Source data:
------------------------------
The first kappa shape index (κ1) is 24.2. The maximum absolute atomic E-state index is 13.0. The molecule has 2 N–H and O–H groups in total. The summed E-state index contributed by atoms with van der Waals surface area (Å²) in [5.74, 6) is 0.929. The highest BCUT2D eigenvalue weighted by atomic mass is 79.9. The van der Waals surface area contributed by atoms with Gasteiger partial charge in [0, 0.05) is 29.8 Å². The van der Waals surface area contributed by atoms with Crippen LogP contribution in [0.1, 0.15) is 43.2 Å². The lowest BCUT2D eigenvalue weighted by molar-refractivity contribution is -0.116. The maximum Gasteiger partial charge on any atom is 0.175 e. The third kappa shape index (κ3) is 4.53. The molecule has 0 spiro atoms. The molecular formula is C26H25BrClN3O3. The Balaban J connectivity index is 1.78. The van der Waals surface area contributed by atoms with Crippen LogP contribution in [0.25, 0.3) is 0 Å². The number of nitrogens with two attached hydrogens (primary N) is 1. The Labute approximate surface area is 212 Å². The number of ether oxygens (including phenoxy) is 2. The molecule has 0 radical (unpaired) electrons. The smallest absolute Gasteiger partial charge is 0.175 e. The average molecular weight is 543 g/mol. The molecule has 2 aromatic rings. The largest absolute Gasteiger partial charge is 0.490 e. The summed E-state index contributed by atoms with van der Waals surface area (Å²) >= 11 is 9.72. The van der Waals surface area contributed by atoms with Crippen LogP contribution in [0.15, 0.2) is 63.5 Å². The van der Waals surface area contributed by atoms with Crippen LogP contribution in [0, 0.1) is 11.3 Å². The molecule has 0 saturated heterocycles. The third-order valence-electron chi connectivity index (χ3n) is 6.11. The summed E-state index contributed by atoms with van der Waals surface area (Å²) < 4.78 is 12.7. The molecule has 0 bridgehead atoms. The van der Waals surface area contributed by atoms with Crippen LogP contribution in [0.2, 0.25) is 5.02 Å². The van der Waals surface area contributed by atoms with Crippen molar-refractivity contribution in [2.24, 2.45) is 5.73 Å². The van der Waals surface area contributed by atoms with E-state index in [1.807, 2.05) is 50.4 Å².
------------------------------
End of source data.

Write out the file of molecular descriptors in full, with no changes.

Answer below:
The first kappa shape index (κ1) is 24.2. The maximum absolute atomic E-state index is 13.0. The molecule has 2 N–H and O–H groups in total. The summed E-state index contributed by atoms with van der Waals surface area (Å²) in [5.74, 6) is 0.929. The highest BCUT2D eigenvalue weighted by atomic mass is 79.9. The van der Waals surface area contributed by atoms with Gasteiger partial charge in [0, 0.05) is 29.8 Å². The van der Waals surface area contributed by atoms with Crippen LogP contribution in [0.1, 0.15) is 43.2 Å². The lowest BCUT2D eigenvalue weighted by molar-refractivity contribution is -0.116. The maximum Gasteiger partial charge on any atom is 0.175 e. The third kappa shape index (κ3) is 4.53. The molecule has 0 spiro atoms. The molecular formula is C26H25BrClN3O3. The Balaban J connectivity index is 1.78. The van der Waals surface area contributed by atoms with Crippen LogP contribution in [0.25, 0.3) is 0 Å². The number of nitrogens with two attached hydrogens (primary N) is 1. The Labute approximate surface area is 212 Å². The number of ether oxygens (including phenoxy) is 2. The molecule has 0 radical (unpaired) electrons. The smallest absolute Gasteiger partial charge is 0.175 e. The average molecular weight is 543 g/mol. The molecule has 2 aromatic rings. The largest absolute Gasteiger partial charge is 0.490 e. The summed E-state index contributed by atoms with van der Waals surface area (Å²) >= 11 is 9.72. The van der Waals surface area contributed by atoms with Crippen LogP contribution in [0.15, 0.2) is 63.5 Å². The van der Waals surface area contributed by atoms with Crippen LogP contribution in [0, 0.1) is 11.3 Å². The molecule has 0 saturated heterocycles. The third-order valence-electron chi connectivity index (χ3n) is 6.11. The summed E-state index contributed by atoms with van der Waals surface area (Å²) < 4.78 is 12.7. The molecule has 0 bridgehead atoms. The van der Waals surface area contributed by atoms with Crippen LogP contribution in [0.2, 0.25) is 5.02 Å². The van der Waals surface area contributed by atoms with Crippen molar-refractivity contribution in [2.24, 2.45) is 5.73 Å². The van der Waals surface area contributed by atoms with E-state index in [1.807, 2.05) is 50.4 Å².